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March 15, 2001 | LESLIE EARNEST, TIMES STAFF WRITER
CKE Restaurants Inc., in an ongoing attempt to reduce debt, said Wednesday that it will sell its Taco Bueno unit for $72.5 million to Jacobson Partners, a closely held New York investment firm. Anaheim-based CKE, which also operates the Carl's Jr. and Hardee's fast-food hamburger chains, said proceeds from the cash sale should shave its debt, which once stood at a whopping $300 million, to less than $100 million.
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BUSINESS
March 15, 2001 | LESLIE EARNEST, TIMES STAFF WRITER
CKE Restaurants Inc., in an ongoing attempt to reduce debt, said Wednesday that it will sell its Taco Bueno unit for $72.5 million to Jacobson Partners, a closely held New York investment firm. Anaheim-based CKE, which also operates the Carl's Jr. and Hardee's fast-food hamburger chains, said proceeds from the cash sale should shave its debt, which once stood at a whopping $300 million, to less than $100 million.
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BUSINESS
June 14, 2001 | Associated Press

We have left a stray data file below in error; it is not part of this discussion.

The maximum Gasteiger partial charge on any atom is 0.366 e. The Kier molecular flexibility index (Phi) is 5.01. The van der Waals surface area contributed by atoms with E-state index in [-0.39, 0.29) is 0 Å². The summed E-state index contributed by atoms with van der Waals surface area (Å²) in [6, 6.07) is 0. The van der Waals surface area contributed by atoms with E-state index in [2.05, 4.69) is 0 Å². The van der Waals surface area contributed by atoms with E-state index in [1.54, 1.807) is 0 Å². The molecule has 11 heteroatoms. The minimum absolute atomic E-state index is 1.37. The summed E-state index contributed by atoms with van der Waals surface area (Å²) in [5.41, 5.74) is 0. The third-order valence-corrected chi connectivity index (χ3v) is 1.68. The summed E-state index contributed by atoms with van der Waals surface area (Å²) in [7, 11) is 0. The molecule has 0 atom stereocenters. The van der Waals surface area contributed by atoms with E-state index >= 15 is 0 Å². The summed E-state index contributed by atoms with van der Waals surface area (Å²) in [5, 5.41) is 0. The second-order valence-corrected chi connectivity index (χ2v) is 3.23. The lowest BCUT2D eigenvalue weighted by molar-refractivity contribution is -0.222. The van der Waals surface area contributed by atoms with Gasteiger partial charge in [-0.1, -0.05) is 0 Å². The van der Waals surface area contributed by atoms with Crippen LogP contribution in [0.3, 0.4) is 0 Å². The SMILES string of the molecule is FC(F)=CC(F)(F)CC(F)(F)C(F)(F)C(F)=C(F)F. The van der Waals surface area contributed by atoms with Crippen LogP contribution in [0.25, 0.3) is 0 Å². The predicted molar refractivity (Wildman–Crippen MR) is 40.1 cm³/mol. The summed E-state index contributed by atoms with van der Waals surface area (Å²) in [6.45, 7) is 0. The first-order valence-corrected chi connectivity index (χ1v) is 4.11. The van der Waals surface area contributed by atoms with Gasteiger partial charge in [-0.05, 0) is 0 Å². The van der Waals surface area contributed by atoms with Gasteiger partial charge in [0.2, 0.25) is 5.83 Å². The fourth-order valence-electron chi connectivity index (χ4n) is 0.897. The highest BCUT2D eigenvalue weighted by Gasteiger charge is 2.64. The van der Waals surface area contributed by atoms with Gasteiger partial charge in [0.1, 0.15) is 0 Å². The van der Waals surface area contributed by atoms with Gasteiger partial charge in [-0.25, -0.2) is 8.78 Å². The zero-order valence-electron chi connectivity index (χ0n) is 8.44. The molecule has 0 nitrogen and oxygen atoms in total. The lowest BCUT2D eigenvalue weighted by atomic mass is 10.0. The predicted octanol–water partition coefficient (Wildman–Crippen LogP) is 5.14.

CKE Restaurants Inc. said Wednesday it expects a "substantial" loss in its fiscal first quarter, primarily from restaurant closings and the sale of its Taco Bueno chain to a private investment group. CKE lost $2.45 million a year ago. The struggling Anaheim company, which operates Hardee's and Carl's Jr. fast-food chains, agreed in March to sell its Taco Bueno restaurants for $72.5 million to an affiliate of Jacobson Partners, a private equity buyout firm.
BUSINESS
June 27, 2001 | From Bloomberg News
CKE Restaurants Inc., which owns the Hardee's and Carl's Jr. hamburger chains, said Tuesday its loss widened dramatically in its fiscal first quarter and its second quarter also will be a losing one. The Anaheim company attributed the losses mainly to costs in closing and selling restaurants. The loss for the quarter ending May 21 grew to $37.1 million, or 74 cents a share, from last year's first-quarter loss of $2.45 million or 5 cents a share, the company said. Sales fell 19% to $471.
ENTERTAINMENT
April 2, 2004 | Robin Abcarian, Times Staff Writer
The heartthrob potential is there, definitely. It's in the full head of dark brown hair, the easy laugh, the dreamy stock portfolio. But let's not be shallow. Christopher Heinz, after all, is a grown man, a 31-year-old investment banker whose stepfather, Sen. John F. Kerry, is running for president. A Yale graduate who majored in history, Heinz cares deeply about the environment, the polarization of wealth in this country and ... he's tall. Smart. And funny. Did we mention rich and single?
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